Smile Politely

Huaraches Moroleón: Urbana’s spiciest restaurant

David Perez left Moroleón, Mexico, in his early 20s, but it’s clear he hasn’t forgotten the food. Last December, he opened Huaraches Moroleón at the corner of Washington Street and Philo Road in Urbana. His experience working in American restaurants for about ten years gave him the technical skill he needed to cook in his own restaurant, but he learned traditional Moroleón flavors and spicing from his mother. Perez says most of the dishes on the menu reflect authentic Moroleón-style food.

The name of the restaurant comes from one of the signature dishes, huaraches, which Perez makes from scratch, like all the other dishes on the menu. He starts with a basic preparation of corn flour, water, and salt to make the slightly thick tortillas, and then grills them. After they’re grilled, he tops them with cheese, the meat of your choice (I chose the very tender al pastor), and a side of onions, cilantro, and grilled pineapple to finish.

I tried the huaraches, flautas, tacos, and a couple of other dishes that I enjoyed on different visits. When I ordered flautas, they came out hot, crispy, and with a surprisingly airy, light fried tortilla rolled around their respective fillings — you can select multiple fillings, so I mixed and matched al pastor, pollo, and bean. I was especially happy to note that I could order flavorful, tender tripe or tongue in tacos, so I had (and enjoyed) both in the way Perez prepared them. One of Perez’s other menu highlights that I haven’t tried yet is the Fajitas Moroleón.

Although I didn’t eat my way through the whole menu, one of my favorite parts of the restaurant wasn’t even on the menu, but came to the table with the fresh-fried chips. They are served with a bowl of salsa came and three bright, tiny pitchers of house-made sauces: one green, one orange, and one red. The green sauce contains a blend of jalapeño and tomatillo; the orange sauce contains chile de arbol and tomatillo; and the final sauce, the red, contains chile de arbol, pasilla pepper, and guajillo pepper. They’re supposed to be progressively hotter levels of spice, green being the least spicy and red, the most spicy, although I found that it varied from visit to visit (likely based on the particular batch of peppers), so check the spice intensity before you pour it all over your food or chips. Even though the red sauce was billed as the hottest, I found it to be a nice smoky heat that complemented the pork.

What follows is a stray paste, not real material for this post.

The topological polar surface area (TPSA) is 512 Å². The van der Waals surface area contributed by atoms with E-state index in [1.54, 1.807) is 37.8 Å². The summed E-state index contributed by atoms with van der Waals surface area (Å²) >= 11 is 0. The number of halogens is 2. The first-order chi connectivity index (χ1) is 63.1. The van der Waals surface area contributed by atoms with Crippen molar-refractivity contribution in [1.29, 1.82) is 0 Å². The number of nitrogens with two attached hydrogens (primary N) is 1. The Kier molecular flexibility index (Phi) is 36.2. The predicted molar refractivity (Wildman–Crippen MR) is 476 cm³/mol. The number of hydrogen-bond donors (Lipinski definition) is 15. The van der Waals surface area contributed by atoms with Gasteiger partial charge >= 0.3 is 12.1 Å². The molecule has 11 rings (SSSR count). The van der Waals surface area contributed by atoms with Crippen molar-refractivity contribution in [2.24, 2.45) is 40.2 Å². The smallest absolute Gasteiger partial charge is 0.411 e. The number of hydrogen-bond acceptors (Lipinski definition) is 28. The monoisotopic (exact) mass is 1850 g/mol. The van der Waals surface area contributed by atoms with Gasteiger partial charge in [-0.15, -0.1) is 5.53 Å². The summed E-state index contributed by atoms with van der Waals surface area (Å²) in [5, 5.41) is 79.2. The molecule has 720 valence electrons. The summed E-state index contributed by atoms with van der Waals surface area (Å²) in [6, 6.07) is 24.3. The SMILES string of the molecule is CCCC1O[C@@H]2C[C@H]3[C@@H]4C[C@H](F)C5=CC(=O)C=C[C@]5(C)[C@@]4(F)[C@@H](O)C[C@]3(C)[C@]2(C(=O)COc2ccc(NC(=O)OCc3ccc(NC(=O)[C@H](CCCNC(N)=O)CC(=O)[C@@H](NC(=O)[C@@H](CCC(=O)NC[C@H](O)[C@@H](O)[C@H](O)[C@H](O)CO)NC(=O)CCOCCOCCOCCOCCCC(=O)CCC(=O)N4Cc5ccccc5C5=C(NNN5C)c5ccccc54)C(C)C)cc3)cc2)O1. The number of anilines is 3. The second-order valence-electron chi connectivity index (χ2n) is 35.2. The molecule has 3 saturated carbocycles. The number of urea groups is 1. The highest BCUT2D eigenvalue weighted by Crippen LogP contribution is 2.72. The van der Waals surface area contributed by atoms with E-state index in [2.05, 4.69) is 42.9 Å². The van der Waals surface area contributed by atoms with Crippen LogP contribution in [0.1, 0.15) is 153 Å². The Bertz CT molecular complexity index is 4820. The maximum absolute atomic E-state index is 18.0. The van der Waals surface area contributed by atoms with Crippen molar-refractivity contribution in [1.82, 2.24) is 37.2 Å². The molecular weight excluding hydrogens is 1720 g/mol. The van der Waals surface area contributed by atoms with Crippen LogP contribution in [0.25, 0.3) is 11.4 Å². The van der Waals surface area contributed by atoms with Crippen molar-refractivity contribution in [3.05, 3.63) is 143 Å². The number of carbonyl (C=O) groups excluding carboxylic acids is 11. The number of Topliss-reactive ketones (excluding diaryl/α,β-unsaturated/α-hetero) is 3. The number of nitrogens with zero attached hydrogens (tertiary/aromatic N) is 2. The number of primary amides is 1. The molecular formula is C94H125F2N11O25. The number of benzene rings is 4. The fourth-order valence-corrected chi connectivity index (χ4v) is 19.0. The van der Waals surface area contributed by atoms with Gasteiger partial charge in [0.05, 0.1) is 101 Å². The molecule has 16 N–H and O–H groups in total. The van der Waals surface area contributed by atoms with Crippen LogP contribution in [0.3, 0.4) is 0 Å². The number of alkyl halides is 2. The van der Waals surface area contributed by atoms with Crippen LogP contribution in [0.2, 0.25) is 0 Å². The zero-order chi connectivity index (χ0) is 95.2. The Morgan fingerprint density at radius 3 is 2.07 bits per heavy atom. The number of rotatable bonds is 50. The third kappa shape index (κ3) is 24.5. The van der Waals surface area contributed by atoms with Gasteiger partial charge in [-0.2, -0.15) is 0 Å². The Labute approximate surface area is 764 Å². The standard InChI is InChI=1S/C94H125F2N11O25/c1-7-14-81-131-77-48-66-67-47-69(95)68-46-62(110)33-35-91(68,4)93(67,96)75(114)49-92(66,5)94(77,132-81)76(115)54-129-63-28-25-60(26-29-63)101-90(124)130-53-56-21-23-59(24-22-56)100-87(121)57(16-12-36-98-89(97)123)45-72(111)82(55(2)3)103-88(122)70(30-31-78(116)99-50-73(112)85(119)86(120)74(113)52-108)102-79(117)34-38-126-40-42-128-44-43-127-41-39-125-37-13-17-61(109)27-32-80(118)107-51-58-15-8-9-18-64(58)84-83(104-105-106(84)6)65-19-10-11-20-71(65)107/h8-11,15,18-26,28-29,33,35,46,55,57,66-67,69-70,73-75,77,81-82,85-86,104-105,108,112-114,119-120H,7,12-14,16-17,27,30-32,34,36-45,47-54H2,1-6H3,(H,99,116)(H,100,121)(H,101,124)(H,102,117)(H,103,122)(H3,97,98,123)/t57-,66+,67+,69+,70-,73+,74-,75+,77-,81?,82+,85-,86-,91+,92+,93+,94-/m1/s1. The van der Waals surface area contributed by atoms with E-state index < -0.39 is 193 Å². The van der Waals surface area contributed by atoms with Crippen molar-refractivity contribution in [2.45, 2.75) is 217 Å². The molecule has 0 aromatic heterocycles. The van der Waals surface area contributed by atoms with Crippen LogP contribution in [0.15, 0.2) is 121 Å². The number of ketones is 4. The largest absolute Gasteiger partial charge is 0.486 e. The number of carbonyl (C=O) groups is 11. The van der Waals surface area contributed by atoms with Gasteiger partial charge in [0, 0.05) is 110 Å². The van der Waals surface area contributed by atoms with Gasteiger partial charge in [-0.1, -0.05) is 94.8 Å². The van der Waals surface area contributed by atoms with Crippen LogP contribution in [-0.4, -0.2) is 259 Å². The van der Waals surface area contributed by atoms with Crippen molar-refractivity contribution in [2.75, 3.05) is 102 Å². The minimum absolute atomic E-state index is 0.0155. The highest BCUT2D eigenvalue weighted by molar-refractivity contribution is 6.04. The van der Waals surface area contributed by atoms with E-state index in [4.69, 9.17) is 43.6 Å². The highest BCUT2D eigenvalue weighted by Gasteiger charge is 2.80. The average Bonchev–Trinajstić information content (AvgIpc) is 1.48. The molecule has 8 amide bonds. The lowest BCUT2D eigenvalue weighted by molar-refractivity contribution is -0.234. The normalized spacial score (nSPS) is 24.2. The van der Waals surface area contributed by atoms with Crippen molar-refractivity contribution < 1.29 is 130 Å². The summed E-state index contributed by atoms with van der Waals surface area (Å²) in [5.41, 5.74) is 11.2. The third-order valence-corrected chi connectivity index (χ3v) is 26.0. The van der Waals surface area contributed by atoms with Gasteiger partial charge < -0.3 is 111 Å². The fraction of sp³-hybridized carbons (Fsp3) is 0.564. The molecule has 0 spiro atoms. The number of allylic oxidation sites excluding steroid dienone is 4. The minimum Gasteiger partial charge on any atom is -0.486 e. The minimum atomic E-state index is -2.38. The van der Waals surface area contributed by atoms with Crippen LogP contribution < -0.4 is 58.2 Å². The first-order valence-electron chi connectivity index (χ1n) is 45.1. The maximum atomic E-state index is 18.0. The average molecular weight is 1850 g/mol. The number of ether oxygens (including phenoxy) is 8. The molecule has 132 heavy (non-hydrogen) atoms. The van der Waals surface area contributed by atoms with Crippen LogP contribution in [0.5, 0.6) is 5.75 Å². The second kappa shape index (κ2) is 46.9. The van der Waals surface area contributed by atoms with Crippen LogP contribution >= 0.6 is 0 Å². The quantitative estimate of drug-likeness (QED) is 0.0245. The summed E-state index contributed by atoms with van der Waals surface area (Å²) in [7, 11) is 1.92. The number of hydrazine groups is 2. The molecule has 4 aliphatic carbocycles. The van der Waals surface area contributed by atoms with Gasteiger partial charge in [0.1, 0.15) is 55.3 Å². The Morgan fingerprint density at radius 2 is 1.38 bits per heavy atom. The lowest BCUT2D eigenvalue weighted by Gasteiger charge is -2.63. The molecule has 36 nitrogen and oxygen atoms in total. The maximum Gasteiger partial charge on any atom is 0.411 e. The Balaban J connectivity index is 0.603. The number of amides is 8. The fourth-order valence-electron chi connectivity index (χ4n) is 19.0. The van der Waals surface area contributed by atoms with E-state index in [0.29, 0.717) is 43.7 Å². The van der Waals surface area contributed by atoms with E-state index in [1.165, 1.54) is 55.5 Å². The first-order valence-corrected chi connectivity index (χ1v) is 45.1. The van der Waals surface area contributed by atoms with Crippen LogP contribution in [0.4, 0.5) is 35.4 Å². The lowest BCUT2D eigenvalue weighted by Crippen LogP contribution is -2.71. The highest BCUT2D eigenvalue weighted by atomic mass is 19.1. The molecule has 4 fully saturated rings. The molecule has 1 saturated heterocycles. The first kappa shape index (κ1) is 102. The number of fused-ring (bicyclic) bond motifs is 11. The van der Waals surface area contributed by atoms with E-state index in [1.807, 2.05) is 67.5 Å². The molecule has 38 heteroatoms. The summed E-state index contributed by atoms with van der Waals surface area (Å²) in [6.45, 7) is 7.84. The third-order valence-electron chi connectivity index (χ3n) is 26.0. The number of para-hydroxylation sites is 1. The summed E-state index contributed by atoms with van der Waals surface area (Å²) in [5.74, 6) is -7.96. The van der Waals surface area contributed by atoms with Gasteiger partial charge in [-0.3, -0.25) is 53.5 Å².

Even if Perez’s commitment wasn’t obvious from the fact that he makes all the sauces and marinades from scratch, or that he’s there when the restaurant is open, seven days a week, it’s clear from all the roles he fills in the restaurant. When he first introduced himself, he said, “I am the waiter, the busboy, the dishwasher, the cook … and, oh yeah, I guess I am the owner.”

He lives close to the restaurant and had often talked with his wife about one day opening a small place like this. And it is small — right now, besides himself, he employs about four part-time people, all who work other jobs. That is the downside. The place is small and only seats about 30 people, so when things get busy … well, there may be a wait. 

On Monday, Perez makes and serves tamales from scratch, and on Wednesdays, currently their busiest day, tacos are only 99 cents each. He says people also enjoy the flan, which they make fresh in house up to four times a week.

They’re also open for breakfast seven days a week, and the breakfast menu, it is clear, departs from tradition a little with some popular Americanized breakfast items, like bacon pecan pancakes, chocolate chip pancakes, a fruit crepe, and the Mexican burrito. Perhaps not traditional, but tasty. While they have an array of crowd-pleasing breakfast items, they also have a Mexican frittata, one of Perez’s favorites.

Huaraches Moroleón is open Monday through Thursday from 7:30 a.m.–9:30 p.m., Friday and Saturday from 7 a.m.–10 p.m., and Sunday from 7 a.m.–8 p.m.


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